The Imperial team will soon begin a new project studying antibody levels in babies and mothers with and without HIV, among patient volunteers from Imperial College Healthcare NHS Trust. This work is funded by Imperial's Biomedical Research Centre, which was awarded by the National Institute of Health Research (NIHR).

The South Africa study was supported by funds from the European Society for Paediatric Infectious Diseases, the Thrasher Research Fund, the Elizabeth Glaser Pediatric AIDS Foundation and the Wellcome Trust.


Story Source:

The above story is based on materials provided by Imperial College London. Note: Materials may be edited for content and length.


Journal Reference:

  1. Christine E. Jones, Shalena Naidoo, Corena De Beer, Monika Esser, Beate Kampmann, Anneke C. Hesseling. Maternal HIV Infection and Antibody Responses Against Vaccine-Preventable Diseases in Uninfected Infants. JAMA, 2011; 305 (6): 576-584 DOI: 10.1001/jama.2011.100

Cite This Page:

Imperial College London. "Why HIV-uninfected babies born to mothers with HIV might be more vulnerable to infections." ScienceDaily. ScienceDaily, 9 February 2011. <www.sciencedaily.com/releases/2011/02/110208163502.htm>.
Imperial College London. (2011, February 9). Why HIV-uninfected babies born to mothers with HIV might be more vulnerable to infections. ScienceDaily. Retrieved July 31, 2014 from www.sciencedaily.com/releases/2011/02/110208163502.htm
Imperial College London. "Why HIV-uninfected babies born to mothers with HIV might be more vulnerable to infections." ScienceDaily. www.sciencedaily.com/releases/2011/02/110208163502.htm (accessed July 31, 2014).

Share This




More Health & Medicine News

Thursday, July 31, 2014

Featured Research

from universities, journals, and other organizations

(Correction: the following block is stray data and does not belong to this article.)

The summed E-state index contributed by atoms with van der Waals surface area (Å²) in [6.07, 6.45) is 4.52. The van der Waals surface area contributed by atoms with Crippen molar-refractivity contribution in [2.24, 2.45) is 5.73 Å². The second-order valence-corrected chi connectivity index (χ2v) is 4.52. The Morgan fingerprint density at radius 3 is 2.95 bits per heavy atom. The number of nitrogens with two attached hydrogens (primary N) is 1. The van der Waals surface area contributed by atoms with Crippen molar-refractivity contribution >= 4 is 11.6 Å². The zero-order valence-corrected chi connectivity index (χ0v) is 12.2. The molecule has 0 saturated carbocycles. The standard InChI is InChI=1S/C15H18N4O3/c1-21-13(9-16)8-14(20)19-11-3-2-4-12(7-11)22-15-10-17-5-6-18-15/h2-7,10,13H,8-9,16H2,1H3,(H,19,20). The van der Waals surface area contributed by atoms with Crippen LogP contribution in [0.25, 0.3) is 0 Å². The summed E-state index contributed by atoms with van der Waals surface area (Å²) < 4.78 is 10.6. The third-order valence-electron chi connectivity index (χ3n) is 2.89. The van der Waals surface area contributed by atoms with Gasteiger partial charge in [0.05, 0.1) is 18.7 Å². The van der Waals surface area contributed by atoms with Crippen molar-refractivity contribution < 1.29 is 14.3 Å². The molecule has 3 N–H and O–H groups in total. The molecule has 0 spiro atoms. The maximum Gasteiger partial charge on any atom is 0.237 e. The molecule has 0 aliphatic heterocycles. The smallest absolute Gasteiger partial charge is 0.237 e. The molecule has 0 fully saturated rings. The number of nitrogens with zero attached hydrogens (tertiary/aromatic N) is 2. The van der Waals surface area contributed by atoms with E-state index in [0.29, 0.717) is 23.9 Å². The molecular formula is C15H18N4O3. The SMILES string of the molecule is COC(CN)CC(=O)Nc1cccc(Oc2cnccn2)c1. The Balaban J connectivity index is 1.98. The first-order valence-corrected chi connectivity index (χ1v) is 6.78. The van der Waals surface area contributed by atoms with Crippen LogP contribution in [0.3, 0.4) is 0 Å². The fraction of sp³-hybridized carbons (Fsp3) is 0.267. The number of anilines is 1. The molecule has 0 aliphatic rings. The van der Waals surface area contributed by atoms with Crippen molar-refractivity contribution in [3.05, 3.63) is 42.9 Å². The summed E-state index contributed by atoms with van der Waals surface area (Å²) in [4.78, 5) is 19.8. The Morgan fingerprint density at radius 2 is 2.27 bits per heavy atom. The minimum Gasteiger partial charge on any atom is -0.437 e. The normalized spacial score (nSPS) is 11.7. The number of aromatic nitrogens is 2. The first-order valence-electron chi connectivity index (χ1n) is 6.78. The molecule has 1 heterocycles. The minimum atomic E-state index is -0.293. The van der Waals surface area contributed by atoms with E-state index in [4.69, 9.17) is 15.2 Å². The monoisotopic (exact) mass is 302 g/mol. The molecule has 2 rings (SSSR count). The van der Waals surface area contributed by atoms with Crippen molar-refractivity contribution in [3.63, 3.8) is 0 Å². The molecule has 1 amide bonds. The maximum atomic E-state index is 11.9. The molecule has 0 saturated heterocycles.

Featured Videos

from AP, Reuters, AFP, and other news services

Health Insurers' Profits Slide

Health Insurers' Profits Slide

Reuters - Business Video Online (July 30, 2014) Obamacare-related costs were said to be behind the profit plunge at Wellpoint and Humana, but Wellpoint sees the new exchanges boosting its earnings for the full year. Fred Katayama reports. Video provided by Reuters
Powered by NewsLook.com
Concern Grows Over Worsening Ebola Crisis

Concern Grows Over Worsening Ebola Crisis

AFP (July 30, 2014) Pan-African airline ASKY has suspended all flights to and from the capitals of Liberia and Sierra Leone amid the worsening Ebola health crisis, which has so far caused 672 deaths in Guinea, Liberia and Sierra Leone. Duration: 00:43 Video provided by AFP
Powered by NewsLook.com
At Least 20 Chikungunya Cases in New Jersey

At Least 20 Chikungunya Cases in New Jersey

AP (July 30, 2014) At least 20 New Jersey residents have tested positive for chikungunya, a mosquito-borne virus that has spread through the Caribbean. (July 30) Video provided by AP
Powered by NewsLook.com
Xtreme Eating: Your Daily Caloric Intake All On One Plate

Xtreme Eating: Your Daily Caloric Intake All On One Plate

Newsy (July 30, 2014) The Center for Science in the Public Interest released its 2014 list of single meals with whopping calorie counts. Video provided by Newsy
Powered by NewsLook.com

Search ScienceDaily

Number of stories in archives: 140,361

Find with keyword(s):
Enter a keyword or phrase to search ScienceDaily for related topics and research stories.

Save/Print:
Share:

Breaking News:
from the past week

In Other News

... from NewsDaily.com

Science News

Health News

    Environment News

    Technology News



    Save/Print:
    Share:

    Free Subscriptions


    Get the latest science news with ScienceDaily's free email newsletters, updated daily and weekly. Or view hourly updated newsfeeds in your RSS reader:

    Get Social & Mobile


    Keep up to date with the latest news from ScienceDaily via social networks and mobile apps:

    Have Feedback?


    Tell us what you think of ScienceDaily -- we welcome both positive and negative comments. Have any problems using the site? Questions?
    Mobile: iPhone Android Web
    Follow: Facebook Twitter Google+
    Subscribe: RSS Feeds Email Newsletters
    Latest Headlines Health & Medicine Mind & Brain Space & Time Matter & Energy Computers & Math Plants & Animals Earth & Climate Fossils & Ruins